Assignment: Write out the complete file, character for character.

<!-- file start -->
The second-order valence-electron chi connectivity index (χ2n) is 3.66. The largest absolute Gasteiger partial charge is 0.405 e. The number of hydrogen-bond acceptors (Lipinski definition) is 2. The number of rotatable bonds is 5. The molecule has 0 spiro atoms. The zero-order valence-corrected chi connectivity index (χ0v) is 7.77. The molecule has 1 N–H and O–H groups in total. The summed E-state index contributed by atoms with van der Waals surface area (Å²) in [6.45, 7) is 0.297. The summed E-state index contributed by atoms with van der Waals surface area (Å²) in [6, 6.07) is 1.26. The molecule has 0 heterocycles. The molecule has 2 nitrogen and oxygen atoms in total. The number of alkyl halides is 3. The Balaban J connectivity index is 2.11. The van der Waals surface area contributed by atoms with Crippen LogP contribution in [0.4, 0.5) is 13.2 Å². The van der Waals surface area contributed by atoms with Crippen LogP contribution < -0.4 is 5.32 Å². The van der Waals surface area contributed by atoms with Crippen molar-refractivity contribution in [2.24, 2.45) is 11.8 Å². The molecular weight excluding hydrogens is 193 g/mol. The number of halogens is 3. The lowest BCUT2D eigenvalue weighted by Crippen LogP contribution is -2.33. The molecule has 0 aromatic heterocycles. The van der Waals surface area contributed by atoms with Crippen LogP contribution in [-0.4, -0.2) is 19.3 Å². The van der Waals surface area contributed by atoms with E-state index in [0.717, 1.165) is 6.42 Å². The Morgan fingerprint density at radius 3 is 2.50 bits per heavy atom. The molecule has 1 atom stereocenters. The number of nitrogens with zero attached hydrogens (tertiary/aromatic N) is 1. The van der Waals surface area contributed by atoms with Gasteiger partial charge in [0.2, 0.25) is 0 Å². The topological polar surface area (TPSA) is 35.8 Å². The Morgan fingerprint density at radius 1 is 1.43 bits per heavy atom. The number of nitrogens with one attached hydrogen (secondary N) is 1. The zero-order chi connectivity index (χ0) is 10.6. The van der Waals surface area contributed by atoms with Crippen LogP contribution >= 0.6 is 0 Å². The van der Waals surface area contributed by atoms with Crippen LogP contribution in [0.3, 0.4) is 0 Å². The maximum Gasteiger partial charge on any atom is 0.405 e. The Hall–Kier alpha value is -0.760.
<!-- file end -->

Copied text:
The second-order valence-electron chi connectivity index (χ2n) is 3.66. The largest absolute Gasteiger partial charge is 0.405 e. The number of hydrogen-bond acceptors (Lipinski definition) is 2. The number of rotatable bonds is 5. The molecule has 0 spiro atoms. The zero-order valence-corrected chi connectivity index (χ0v) is 7.77. The molecule has 1 N–H and O–H groups in total. The summed E-state index contributed by atoms with van der Waals surface area (Å²) in [6.45, 7) is 0.297. The summed E-state index contributed by atoms with van der Waals surface area (Å²) in [6, 6.07) is 1.26. The molecule has 0 heterocycles. The molecule has 2 nitrogen and oxygen atoms in total. The number of alkyl halides is 3. The Balaban J connectivity index is 2.11. The van der Waals surface area contributed by atoms with Crippen LogP contribution in [0.4, 0.5) is 13.2 Å². The van der Waals surface area contributed by atoms with Crippen LogP contribution < -0.4 is 5.32 Å². The van der Waals surface area contributed by atoms with Crippen molar-refractivity contribution in [2.24, 2.45) is 11.8 Å². The molecular weight excluding hydrogens is 193 g/mol. The number of halogens is 3. The lowest BCUT2D eigenvalue weighted by Crippen LogP contribution is -2.33. The molecule has 0 aromatic heterocycles. The van der Waals surface area contributed by atoms with Crippen LogP contribution in [-0.4, -0.2) is 19.3 Å². The van der Waals surface area contributed by atoms with E-state index in [0.717, 1.165) is 6.42 Å². The Morgan fingerprint density at radius 3 is 2.50 bits per heavy atom. The molecule has 1 atom stereocenters. The number of nitrogens with zero attached hydrogens (tertiary/aromatic N) is 1. The van der Waals surface area contributed by atoms with Gasteiger partial charge in [0.2, 0.25) is 0 Å². The topological polar surface area (TPSA) is 35.8 Å². The Morgan fingerprint density at radius 1 is 1.43 bits per heavy atom. The number of nitrogens with one attached hydrogen (secondary N) is 1. The zero-order chi connectivity index (χ0) is 10.6. The van der Waals surface area contributed by atoms with Crippen LogP contribution >= 0.6 is 0 Å². The van der Waals surface area contributed by atoms with Crippen LogP contribution in [0.3, 0.4) is 0 Å². The maximum Gasteiger partial charge on any atom is 0.405 e. The Hall–Kier alpha value is -0.760.